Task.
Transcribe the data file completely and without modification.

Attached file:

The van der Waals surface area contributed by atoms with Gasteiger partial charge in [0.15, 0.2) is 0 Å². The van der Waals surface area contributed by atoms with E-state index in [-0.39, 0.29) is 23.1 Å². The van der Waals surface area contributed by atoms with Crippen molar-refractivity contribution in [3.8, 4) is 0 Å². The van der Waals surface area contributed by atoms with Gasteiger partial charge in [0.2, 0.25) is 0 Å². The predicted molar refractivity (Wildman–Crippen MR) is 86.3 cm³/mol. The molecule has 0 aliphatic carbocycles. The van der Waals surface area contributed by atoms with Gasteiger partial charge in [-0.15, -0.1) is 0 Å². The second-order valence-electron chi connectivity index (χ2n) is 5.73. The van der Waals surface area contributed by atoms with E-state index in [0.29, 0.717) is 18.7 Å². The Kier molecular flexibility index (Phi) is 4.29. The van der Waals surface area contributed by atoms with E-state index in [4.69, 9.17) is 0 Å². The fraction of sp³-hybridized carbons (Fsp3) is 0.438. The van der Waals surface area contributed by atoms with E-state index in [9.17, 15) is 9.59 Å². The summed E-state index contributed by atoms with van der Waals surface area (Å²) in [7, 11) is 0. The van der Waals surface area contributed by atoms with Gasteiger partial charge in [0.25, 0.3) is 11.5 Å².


The van der Waals surface area contributed by atoms with Gasteiger partial charge in [0.15, 0.2) is 0 Å². The van der Waals surface area contributed by atoms with E-state index in [-0.39, 0.29) is 23.1 Å². The van der Waals surface area contributed by atoms with Crippen molar-refractivity contribution in [3.8, 4) is 0 Å². The van der Waals surface area contributed by atoms with Gasteiger partial charge in [0.2, 0.25) is 0 Å². The predicted molar refractivity (Wildman–Crippen MR) is 86.3 cm³/mol. The molecule has 0 aliphatic carbocycles. The van der Waals surface area contributed by atoms with Gasteiger partial charge in [-0.15, -0.1) is 0 Å². The second-order valence-electron chi connectivity index (χ2n) is 5.73. The van der Waals surface area contributed by atoms with E-state index in [0.29, 0.717) is 18.7 Å². The Kier molecular flexibility index (Phi) is 4.29. The van der Waals surface area contributed by atoms with E-state index in [4.69, 9.17) is 0 Å². The fraction of sp³-hybridized carbons (Fsp3) is 0.438. The van der Waals surface area contributed by atoms with E-state index in [9.17, 15) is 9.59 Å². The summed E-state index contributed by atoms with van der Waals surface area (Å²) in [7, 11) is 0. The van der Waals surface area contributed by atoms with Gasteiger partial charge in [0.25, 0.3) is 11.5 Å².